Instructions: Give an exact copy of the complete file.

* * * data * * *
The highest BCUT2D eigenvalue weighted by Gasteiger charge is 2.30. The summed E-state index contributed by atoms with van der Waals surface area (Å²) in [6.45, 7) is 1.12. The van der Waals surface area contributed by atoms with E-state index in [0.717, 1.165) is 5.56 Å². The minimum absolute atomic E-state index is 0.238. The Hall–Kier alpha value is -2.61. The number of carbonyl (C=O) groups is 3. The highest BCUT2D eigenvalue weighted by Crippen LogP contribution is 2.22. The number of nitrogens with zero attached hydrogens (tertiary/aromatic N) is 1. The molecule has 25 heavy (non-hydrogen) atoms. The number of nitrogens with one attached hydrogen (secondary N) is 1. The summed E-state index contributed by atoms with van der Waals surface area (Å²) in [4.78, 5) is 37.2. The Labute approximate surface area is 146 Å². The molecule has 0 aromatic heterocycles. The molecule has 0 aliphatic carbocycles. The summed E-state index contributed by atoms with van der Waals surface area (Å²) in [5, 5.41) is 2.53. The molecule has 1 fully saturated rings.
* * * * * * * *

The highest BCUT2D eigenvalue weighted by Gasteiger charge is 2.30. The summed E-state index contributed by atoms with van der Waals surface area (Å²) in [6.45, 7) is 1.12. The van der Waals surface area contributed by atoms with E-state index in [0.717, 1.165) is 5.56 Å². The minimum absolute atomic E-state index is 0.238. The Hall–Kier alpha value is -2.61. The number of carbonyl (C=O) groups is 3. The highest BCUT2D eigenvalue weighted by Crippen LogP contribution is 2.22. The number of nitrogens with zero attached hydrogens (tertiary/aromatic N) is 1. The molecule has 25 heavy (non-hydrogen) atoms. The number of nitrogens with one attached hydrogen (secondary N) is 1. The summed E-state index contributed by atoms with van der Waals surface area (Å²) in [4.78, 5) is 37.2. The Labute approximate surface area is 146 Å². The molecule has 0 aromatic heterocycles. The molecule has 0 aliphatic carbocycles. The summed E-state index contributed by atoms with van der Waals surface area (Å²) in [5, 5.41) is 2.53. The molecule has 1 fully saturated rings.